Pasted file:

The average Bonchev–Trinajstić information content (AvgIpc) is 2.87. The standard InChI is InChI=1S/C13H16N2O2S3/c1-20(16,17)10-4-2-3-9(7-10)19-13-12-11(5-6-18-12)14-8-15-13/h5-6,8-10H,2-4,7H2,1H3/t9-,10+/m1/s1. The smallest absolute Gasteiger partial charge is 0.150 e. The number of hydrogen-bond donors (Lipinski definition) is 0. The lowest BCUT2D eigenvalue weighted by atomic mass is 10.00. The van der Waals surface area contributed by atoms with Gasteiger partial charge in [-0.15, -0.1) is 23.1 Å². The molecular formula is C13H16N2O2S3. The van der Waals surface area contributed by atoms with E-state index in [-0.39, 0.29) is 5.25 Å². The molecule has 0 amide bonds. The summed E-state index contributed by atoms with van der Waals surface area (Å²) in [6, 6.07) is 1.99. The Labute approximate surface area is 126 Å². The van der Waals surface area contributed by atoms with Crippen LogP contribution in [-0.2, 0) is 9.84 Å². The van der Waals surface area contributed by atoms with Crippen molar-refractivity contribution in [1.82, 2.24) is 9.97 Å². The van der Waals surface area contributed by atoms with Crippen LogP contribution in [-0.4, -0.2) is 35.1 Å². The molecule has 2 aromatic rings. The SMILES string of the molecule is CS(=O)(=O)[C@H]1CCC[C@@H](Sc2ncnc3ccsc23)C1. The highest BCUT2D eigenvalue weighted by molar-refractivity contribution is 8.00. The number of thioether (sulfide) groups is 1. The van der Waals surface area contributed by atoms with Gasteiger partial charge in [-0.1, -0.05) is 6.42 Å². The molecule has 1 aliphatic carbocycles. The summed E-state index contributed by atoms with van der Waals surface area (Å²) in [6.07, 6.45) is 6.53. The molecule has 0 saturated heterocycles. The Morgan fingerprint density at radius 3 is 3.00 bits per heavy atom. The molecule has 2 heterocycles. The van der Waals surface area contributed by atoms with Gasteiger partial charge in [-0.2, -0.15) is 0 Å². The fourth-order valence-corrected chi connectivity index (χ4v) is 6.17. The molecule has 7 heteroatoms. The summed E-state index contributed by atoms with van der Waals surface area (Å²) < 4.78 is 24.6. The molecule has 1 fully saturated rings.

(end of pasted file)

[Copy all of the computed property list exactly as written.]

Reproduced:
The average Bonchev–Trinajstić information content (AvgIpc) is 2.87. The standard InChI is InChI=1S/C13H16N2O2S3/c1-20(16,17)10-4-2-3-9(7-10)19-13-12-11(5-6-18-12)14-8-15-13/h5-6,8-10H,2-4,7H2,1H3/t9-,10+/m1/s1. The smallest absolute Gasteiger partial charge is 0.150 e. The number of hydrogen-bond donors (Lipinski definition) is 0. The lowest BCUT2D eigenvalue weighted by atomic mass is 10.00. The van der Waals surface area contributed by atoms with Gasteiger partial charge in [-0.15, -0.1) is 23.1 Å². The molecular formula is C13H16N2O2S3. The van der Waals surface area contributed by atoms with E-state index in [-0.39, 0.29) is 5.25 Å². The molecule has 0 amide bonds. The summed E-state index contributed by atoms with van der Waals surface area (Å²) in [6, 6.07) is 1.99. The Labute approximate surface area is 126 Å². The van der Waals surface area contributed by atoms with Crippen LogP contribution in [-0.2, 0) is 9.84 Å². The van der Waals surface area contributed by atoms with Crippen molar-refractivity contribution in [1.82, 2.24) is 9.97 Å². The van der Waals surface area contributed by atoms with Crippen LogP contribution in [-0.4, -0.2) is 35.1 Å². The molecule has 2 aromatic rings. The SMILES string of the molecule is CS(=O)(=O)[C@H]1CCC[C@@H](Sc2ncnc3ccsc23)C1. The highest BCUT2D eigenvalue weighted by molar-refractivity contribution is 8.00. The number of thioether (sulfide) groups is 1. The van der Waals surface area contributed by atoms with Gasteiger partial charge in [-0.1, -0.05) is 6.42 Å². The molecule has 1 aliphatic carbocycles. The summed E-state index contributed by atoms with van der Waals surface area (Å²) in [6.07, 6.45) is 6.53. The molecule has 0 saturated heterocycles. The Morgan fingerprint density at radius 3 is 3.00 bits per heavy atom. The molecule has 2 heterocycles. The van der Waals surface area contributed by atoms with Gasteiger partial charge in [-0.2, -0.15) is 0 Å². The fourth-order valence-corrected chi connectivity index (χ4v) is 6.17. The molecule has 7 heteroatoms. The summed E-state index contributed by atoms with van der Waals surface area (Å²) < 4.78 is 24.6. The molecule has 1 fully saturated rings.